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Tyrrell Work Prison Farm reopens, due to COVID

TYRRELL COUNTY — In a move that surprised county officials, the North Carolina Department of Public Safety has reopened the Tyrrell Prison Work Farm in Columbia, though in a limited capacity.

“We first started moving offenders back in there on Aug. 5 — last week,” said NCDPS Communications Officer John Bull.

Bull said the prison was reopened because of COVID-19 and the need to create more space to set up medical isolation areas and quarantine sections in the region’s other, fully operating prisons.

“I think it’s fair to say the facility is reopening in a reduced capacity at this point due to COVID-19,” Bull said. “This is to make sure there is adequate and ample space in other prisons in the area.”

Currently, 60 inmates have been moved to the work farm, which was closed in September 2019. Bull said the decision to close the prison was due to the work farm’s high vacancy rate, as well as the need to consolidate staff and increase the staff-to-inmate ratio at other prisons. The current plan is to move a maximum of 160 inmates back to the Tyrrell County facility, Bull said.

While the news the prison is operating again is welcome to county officials, in the long run, operating at a reduced capacity will not help the county, according to Tyrrell County Manager David Clegg.

When the prison closed last year, Tyrrell County lost its largest water and sewer system customer, which prompted an intervention by North Carolina State Treasurer Dale Folwell to prevent the county and Town of Columbia from defaulting on bonds taken out in 1998 to build the water treatment facility and sewer lines to support the prison.

Clegg made it clear that, with the loss of water and sewer system’s largest client, which represents a 30% revenue loss, the county and city would not be able to pay off the debt still owed on its construction.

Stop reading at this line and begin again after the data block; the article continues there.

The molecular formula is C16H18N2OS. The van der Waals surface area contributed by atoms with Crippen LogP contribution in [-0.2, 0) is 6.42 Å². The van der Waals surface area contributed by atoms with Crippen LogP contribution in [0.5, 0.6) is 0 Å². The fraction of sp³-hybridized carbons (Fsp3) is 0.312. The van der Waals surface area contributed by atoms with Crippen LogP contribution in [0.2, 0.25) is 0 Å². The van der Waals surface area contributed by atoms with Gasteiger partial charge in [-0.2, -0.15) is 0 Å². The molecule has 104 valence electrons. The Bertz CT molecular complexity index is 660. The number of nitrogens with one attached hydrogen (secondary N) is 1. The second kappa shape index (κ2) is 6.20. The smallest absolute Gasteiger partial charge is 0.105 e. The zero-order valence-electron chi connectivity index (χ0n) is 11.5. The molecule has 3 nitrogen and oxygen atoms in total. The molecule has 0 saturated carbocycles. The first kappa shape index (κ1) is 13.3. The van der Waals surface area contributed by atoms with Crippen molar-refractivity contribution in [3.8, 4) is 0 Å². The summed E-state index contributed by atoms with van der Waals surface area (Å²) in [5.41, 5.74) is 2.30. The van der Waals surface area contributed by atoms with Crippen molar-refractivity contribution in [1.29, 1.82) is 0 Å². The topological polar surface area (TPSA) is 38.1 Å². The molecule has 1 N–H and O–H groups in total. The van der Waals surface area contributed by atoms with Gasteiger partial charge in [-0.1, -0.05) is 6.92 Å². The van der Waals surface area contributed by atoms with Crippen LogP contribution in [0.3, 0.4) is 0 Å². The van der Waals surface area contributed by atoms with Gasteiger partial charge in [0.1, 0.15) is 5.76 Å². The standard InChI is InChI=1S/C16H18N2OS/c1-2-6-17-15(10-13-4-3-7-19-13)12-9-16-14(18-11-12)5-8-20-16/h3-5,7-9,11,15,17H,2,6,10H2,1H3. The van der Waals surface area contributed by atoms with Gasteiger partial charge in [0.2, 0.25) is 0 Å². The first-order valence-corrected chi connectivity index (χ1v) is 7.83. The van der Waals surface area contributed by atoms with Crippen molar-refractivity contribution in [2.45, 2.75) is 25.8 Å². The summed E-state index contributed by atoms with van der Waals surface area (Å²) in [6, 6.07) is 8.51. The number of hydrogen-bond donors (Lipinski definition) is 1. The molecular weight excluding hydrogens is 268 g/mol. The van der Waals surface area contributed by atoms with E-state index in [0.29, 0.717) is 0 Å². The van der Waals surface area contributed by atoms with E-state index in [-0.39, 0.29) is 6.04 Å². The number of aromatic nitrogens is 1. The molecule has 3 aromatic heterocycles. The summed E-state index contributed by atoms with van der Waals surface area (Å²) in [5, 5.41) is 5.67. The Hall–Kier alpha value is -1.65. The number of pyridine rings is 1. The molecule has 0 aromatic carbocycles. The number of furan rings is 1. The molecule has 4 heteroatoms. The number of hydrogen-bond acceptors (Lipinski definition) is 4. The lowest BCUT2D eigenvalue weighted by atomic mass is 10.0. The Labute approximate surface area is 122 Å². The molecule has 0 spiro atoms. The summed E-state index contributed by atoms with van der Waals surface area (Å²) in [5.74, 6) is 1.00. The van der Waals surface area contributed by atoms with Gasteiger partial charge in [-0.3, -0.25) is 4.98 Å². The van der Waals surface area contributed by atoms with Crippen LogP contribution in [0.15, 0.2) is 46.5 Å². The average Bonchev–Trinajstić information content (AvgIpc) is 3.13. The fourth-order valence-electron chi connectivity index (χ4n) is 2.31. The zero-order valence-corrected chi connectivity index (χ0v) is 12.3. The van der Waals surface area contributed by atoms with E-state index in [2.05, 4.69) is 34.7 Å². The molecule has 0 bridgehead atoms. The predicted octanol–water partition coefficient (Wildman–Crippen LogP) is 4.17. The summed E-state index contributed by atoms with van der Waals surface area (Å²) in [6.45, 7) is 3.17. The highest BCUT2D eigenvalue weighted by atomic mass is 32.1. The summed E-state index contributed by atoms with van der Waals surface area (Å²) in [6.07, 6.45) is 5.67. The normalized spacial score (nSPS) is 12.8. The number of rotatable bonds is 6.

“Since September of last year, when it started happening, Tyrrell County has said from Day 1,

there is no way, mathematically, that we will ever be able to generate enough money to pay that debt,” Clegg said.

North Carolina Sen. Bob Steinburg, who represents Tyrrell County, presented legislation that would pay off the $3.5 million debt in full, and Folwell asked the Cooper Administration to pay the county’s $304,735.73 water and sewer charges — Folwell’s request paid off.

“The Office of State Budget and Management subsequently identified and authorized the transfer of DPS carryforward funds that would be used as grants-in-aid to Tyrrell County of $209,000, with another $113,603 going to Columbia,” a press release from State Treasurer’s Office reads.

Clegg referred to the one-time payment as “breathing room.”

“That buys us until next June,” he said.

Because the bond debt must be paid with revenue from the utility itself, the county and city will be back in the same position next June if the facility remains closed or used at a reduced capacity, according to Clegg.

“For the prison to be opened and generate a water bill and an economic engine for Tyrrell County, it needs to have probably 500 inmates in there. The lack of that is what blew a hole in our utility budget,” Clegg said. “Sixty inmates does not generate me a $25,000-a-month water bill. … Clearly, we want the 500 people, we want them to use the kitchen, we want the economic development engine, but we would love to see the facility utilized as it was designed to exist.”

The work farm sits on what Clegg calls “200 acres of prime agriculture land in Tyrrell County.” He believes the facility is ideal for NCDPS to use, when the department’s greatest need is for more space.

“I don’t understand why you won’t utilize the asset you’ve got in the middle of a pandemic. The moving folks is good, but you’ve got 200 acres out there. It’s a big facility. And if you want to irrigate it and use some more of our water, I will not be offended,” Clegg said.

Clegg said if NCDPS is not planning to make the work farm fully operational, the next step is to regenerate discussion about Steinburg’s legislation to have the debt paid in full.

Bull said NCDPS has made no decision, at this point, about the facility’s future.